I distinctly remember once our CEO took about 4 of us colleagues into a specially convened meeting. In about 30 minutes, he presented a strategy they were considering. We gave our opinions; I sensed that he had anyhow made up his mind, but here he was cleverly getting our buy-in it. However, we were all thrilled that we were even consulted.

Team or Star

Financial Motivation

We need stars even though we preach about teamwork, stars always give you that extra momentum which sometimes may dwarf team efforts and results. I once protested with my boss when I learned that one of our peers who had a bad year had got an incentive. My boss nonchalantly shot back. In a good year, she contributes 4 million dollars to the bottom line and this year is a bad year where she has done 3 million. If I take note of it now I know she will produce 5 million next year, he sort of left me with this feeling that he really did not care what I thought or what was fair. He wasn’t wrong, the next year she surpassed the number he quoted with consumable ease. As much as teams are important stars give you the momentum to put you in the next orbit. So, they definitely need a differential treatment. AB de Villiers, for example, wasn’t allowed to return as they felt it would affect the team dynamics. But, they had no X factors in the cricket world cup and got ousted of it in no time.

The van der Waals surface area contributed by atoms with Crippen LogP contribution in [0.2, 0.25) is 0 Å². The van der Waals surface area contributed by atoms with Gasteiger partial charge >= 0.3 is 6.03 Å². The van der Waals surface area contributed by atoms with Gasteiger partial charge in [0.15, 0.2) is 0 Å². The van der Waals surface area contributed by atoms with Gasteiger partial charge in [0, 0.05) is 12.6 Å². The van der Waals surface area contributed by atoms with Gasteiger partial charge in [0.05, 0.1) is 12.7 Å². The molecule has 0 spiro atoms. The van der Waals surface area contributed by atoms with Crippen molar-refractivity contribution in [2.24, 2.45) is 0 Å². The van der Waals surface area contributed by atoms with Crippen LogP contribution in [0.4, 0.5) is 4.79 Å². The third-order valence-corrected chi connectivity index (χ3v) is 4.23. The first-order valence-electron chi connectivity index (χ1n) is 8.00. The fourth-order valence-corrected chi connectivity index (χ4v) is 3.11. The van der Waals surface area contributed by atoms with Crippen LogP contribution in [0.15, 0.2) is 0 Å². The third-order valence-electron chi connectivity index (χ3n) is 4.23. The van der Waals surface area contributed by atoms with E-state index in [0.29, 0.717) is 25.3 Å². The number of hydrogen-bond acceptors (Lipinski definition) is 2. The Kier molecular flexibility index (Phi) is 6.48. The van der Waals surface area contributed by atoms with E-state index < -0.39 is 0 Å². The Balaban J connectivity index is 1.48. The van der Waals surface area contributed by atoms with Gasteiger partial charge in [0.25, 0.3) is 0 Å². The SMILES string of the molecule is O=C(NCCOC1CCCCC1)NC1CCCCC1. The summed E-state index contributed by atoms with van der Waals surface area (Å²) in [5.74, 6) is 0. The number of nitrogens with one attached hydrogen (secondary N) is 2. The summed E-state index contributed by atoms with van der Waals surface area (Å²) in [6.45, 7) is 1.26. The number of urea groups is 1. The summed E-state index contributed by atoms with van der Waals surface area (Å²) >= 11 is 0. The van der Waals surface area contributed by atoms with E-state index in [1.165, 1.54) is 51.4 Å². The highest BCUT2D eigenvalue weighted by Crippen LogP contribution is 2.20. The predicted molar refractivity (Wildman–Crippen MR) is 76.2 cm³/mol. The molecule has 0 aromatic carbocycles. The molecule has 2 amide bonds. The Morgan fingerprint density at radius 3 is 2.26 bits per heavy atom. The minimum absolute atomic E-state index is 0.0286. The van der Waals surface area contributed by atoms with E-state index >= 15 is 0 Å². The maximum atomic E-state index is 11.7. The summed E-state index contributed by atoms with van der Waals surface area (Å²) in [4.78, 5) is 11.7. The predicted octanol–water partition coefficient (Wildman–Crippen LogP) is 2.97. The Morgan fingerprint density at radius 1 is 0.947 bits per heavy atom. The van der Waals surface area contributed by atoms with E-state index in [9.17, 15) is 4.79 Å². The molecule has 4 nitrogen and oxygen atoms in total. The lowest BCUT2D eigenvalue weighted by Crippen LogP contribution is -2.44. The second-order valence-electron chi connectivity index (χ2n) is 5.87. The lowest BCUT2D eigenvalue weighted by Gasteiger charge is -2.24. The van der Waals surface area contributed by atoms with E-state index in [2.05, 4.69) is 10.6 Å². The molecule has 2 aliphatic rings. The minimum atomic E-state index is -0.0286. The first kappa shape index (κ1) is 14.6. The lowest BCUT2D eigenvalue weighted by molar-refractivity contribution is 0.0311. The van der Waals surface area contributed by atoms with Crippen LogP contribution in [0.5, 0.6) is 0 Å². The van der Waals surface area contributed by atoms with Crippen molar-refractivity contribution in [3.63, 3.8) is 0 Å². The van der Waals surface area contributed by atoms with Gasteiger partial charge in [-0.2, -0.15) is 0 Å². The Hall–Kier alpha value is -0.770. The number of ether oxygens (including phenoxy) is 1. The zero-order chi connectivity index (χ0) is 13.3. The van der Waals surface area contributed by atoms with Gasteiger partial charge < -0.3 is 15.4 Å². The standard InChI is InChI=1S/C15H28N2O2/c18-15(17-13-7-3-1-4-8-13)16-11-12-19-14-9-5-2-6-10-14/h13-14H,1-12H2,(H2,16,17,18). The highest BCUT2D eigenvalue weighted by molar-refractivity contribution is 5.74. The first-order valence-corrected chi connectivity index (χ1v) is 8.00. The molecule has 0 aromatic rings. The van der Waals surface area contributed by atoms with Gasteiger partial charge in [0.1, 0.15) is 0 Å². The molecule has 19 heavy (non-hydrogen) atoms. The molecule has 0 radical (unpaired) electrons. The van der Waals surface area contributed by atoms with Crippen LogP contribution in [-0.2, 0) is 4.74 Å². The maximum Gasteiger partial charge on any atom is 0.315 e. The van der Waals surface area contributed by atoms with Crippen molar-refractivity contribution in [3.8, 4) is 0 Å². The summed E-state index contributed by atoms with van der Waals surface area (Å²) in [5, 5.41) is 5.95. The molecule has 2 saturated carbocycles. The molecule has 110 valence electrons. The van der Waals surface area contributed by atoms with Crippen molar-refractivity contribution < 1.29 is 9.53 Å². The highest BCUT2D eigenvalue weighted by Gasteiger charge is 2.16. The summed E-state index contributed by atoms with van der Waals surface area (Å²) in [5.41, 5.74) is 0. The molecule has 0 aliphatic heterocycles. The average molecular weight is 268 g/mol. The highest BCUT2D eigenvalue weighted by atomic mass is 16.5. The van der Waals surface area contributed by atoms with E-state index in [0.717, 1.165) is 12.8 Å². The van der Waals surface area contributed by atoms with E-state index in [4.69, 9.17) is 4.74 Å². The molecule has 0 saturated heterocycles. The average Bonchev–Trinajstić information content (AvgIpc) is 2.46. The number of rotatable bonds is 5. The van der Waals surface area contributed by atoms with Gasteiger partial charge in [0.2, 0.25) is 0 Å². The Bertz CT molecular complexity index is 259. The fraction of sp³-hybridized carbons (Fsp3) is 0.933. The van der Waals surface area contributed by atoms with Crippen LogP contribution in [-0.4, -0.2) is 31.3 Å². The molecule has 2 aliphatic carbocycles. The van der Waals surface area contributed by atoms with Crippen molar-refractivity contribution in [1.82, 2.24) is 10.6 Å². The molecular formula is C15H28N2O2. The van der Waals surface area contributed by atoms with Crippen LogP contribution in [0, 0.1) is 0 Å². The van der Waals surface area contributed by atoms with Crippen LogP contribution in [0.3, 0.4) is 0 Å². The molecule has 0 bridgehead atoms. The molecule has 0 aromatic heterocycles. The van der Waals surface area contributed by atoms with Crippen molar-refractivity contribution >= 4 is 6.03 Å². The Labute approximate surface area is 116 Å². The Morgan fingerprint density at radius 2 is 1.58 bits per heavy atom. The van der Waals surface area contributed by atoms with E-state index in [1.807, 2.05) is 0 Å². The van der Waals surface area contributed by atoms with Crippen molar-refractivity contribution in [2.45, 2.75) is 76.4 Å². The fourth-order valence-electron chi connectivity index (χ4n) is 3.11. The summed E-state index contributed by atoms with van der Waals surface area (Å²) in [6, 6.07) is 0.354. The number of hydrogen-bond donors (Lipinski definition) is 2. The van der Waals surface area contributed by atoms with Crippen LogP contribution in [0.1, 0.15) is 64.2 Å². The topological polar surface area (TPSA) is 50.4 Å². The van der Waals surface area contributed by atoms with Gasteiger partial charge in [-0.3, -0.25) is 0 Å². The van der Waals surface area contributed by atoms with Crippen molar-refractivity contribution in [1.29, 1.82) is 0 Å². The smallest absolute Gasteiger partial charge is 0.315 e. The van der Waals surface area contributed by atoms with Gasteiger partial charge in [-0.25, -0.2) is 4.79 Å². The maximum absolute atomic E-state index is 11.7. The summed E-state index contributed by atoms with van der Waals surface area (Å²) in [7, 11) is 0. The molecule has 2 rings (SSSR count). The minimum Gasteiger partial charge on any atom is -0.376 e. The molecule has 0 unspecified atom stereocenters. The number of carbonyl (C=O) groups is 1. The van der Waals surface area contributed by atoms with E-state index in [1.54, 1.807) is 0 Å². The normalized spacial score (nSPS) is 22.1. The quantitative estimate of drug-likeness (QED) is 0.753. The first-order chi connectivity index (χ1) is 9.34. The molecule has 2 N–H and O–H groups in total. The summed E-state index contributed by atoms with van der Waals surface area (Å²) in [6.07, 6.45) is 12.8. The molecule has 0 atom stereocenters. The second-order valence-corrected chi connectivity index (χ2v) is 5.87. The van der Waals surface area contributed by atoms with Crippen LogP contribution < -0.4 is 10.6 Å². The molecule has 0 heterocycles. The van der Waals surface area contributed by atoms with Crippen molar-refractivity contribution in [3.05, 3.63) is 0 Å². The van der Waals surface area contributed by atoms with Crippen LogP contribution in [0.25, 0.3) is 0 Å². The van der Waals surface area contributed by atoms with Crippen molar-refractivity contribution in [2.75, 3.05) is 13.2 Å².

It’s important to keep up with the pace of the market by offering your superstars above market salary, bonuses, ESOPs and competitive benefits. It’s important they get the best designations & marquee office spaces if you can afford them. Remember that the easiest way any competitor can lure your top performers is by offering